Gender bias and sexual harassment have long been systemic problems within the National Park Service. Last fall, Don Neubacher, then superintendent of Yosemite, faced accusations of discrimination during a congressional hearing on agency misconduct and mismanagement. “Dozens of people, the majority of whom are women, are being bullied, belittled, disenfranchised and marginalized,” testified Kelly Martin, the park’s chief of fire and aviation management. A week later, Neubacher announced his retirement (“How the National Park Service is failing women,” HCN, 12/12/16).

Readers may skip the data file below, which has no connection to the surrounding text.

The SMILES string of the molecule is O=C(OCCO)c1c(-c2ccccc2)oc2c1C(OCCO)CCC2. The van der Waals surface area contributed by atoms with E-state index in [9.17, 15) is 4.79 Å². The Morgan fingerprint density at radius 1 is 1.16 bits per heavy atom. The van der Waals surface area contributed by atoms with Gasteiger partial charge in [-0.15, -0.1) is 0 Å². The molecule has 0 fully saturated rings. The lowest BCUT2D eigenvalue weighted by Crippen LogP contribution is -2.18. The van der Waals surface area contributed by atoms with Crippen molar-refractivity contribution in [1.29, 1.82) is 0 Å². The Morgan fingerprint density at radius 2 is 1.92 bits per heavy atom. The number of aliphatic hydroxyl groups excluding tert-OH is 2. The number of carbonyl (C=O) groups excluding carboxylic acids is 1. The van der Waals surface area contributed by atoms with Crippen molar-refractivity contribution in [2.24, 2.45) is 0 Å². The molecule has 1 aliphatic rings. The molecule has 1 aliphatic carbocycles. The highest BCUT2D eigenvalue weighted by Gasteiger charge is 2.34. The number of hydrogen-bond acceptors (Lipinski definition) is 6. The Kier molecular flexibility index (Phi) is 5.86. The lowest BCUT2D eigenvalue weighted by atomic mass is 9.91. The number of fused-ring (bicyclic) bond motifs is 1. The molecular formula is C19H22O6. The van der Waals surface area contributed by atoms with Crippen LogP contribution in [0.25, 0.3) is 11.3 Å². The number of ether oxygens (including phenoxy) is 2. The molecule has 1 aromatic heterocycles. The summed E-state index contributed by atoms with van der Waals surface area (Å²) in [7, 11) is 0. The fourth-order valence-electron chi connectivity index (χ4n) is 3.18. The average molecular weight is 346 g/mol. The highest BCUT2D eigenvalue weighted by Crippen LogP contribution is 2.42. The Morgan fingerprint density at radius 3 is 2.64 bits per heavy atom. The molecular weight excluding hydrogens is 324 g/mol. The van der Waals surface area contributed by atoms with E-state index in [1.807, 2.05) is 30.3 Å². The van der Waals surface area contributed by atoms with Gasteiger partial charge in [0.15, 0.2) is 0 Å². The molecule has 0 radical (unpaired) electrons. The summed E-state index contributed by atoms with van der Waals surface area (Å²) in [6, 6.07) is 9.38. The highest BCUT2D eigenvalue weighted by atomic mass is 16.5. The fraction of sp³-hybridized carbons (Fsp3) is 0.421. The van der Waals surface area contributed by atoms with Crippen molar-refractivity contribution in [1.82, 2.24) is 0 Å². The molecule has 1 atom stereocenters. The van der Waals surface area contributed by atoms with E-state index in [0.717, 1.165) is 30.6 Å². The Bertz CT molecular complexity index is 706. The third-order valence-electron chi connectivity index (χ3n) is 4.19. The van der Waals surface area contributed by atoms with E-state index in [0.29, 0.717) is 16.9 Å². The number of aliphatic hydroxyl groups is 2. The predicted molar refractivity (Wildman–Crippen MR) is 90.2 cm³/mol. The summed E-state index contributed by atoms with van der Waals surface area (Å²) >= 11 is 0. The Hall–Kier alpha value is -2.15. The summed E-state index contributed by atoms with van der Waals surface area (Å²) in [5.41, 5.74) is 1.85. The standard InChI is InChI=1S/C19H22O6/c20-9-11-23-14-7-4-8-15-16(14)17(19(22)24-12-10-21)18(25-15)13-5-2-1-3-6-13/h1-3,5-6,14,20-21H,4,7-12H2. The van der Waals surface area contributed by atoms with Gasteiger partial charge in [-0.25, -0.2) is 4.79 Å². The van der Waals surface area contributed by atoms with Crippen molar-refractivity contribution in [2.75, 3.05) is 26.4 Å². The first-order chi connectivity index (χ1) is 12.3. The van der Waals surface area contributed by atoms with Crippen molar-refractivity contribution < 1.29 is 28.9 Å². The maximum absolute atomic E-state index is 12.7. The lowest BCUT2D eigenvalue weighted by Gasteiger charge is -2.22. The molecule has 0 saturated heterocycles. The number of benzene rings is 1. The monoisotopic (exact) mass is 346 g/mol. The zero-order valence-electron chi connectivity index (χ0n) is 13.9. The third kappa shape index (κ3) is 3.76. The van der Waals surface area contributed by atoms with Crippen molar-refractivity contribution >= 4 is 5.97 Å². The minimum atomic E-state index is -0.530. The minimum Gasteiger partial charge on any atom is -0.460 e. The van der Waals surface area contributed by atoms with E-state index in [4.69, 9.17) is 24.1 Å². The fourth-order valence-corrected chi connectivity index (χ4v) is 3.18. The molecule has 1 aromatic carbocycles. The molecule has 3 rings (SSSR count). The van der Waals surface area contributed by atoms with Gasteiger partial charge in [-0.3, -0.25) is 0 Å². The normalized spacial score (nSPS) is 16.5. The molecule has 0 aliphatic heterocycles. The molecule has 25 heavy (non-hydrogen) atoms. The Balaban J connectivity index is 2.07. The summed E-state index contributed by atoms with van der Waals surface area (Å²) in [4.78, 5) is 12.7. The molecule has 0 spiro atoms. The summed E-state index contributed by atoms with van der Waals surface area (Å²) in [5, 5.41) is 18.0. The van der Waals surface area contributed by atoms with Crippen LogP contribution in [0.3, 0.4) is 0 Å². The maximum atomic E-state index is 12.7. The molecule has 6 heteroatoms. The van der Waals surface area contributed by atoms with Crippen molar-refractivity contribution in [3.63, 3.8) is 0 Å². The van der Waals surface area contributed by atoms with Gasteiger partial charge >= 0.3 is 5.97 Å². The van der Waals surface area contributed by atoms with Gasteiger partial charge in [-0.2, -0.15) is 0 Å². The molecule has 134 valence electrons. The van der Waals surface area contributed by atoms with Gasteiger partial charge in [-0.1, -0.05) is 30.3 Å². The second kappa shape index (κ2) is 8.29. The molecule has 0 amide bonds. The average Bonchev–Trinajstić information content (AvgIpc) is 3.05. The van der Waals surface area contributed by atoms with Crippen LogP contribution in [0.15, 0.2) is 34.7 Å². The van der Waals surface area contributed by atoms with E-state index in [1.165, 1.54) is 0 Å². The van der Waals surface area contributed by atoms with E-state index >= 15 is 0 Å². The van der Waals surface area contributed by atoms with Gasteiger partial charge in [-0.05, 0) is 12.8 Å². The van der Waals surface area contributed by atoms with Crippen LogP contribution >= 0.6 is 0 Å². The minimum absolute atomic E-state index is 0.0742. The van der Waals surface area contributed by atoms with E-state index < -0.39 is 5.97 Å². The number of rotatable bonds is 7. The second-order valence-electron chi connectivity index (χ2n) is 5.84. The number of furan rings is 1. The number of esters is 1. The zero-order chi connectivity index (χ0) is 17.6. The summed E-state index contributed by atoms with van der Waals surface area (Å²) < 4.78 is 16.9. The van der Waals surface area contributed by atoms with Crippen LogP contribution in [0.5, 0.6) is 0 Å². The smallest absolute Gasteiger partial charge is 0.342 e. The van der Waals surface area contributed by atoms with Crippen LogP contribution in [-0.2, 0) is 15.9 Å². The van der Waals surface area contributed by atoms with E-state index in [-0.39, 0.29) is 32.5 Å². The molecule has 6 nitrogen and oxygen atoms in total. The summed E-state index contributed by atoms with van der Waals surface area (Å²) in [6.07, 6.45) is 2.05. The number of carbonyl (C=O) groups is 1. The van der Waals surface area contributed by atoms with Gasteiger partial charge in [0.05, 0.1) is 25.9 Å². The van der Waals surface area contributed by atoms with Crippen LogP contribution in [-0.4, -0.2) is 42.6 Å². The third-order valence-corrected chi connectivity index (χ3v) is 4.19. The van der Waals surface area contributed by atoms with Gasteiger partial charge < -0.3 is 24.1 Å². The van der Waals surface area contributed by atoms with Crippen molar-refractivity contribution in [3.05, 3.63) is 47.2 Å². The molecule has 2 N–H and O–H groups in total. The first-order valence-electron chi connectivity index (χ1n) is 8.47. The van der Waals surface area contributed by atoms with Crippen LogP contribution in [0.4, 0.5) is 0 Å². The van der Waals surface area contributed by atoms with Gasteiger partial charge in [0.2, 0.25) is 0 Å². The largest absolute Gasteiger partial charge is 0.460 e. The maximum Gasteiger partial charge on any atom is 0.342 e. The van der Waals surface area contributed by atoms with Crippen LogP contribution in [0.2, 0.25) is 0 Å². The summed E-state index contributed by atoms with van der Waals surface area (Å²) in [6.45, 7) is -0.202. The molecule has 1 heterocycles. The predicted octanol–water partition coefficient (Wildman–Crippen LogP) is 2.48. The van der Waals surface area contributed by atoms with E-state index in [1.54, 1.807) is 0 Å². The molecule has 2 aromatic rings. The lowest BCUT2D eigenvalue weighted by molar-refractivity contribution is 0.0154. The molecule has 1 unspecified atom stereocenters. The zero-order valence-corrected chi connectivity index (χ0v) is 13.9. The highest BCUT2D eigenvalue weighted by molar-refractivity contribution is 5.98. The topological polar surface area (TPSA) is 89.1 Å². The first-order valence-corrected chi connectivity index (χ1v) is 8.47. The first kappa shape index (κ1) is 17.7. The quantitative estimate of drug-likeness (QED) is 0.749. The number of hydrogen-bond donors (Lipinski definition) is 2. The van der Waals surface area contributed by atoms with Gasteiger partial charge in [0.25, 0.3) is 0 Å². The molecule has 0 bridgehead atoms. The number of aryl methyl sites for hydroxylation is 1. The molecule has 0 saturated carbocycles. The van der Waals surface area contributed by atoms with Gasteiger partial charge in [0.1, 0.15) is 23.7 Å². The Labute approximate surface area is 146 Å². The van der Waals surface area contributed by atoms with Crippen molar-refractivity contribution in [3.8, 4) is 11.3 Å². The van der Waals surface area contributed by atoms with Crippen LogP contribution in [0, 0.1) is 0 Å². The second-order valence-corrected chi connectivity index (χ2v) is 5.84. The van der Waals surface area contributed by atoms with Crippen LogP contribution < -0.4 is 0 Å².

On April 10, the U.S. Interior Department Inspector General released a report largely dismissing the accusations against Neubacher. The investigation “found no evidence that … management decisions were motivated by bias or favoritism,” though Neubacher could be a difficult supervisor, “a poor communicator and a micromanager,” according to one employee. But the agency still has work to do: A separate report, released April 12, described misconduct at Yellowstone, including on-the-job drinking, verbal abuse and sexual harassment.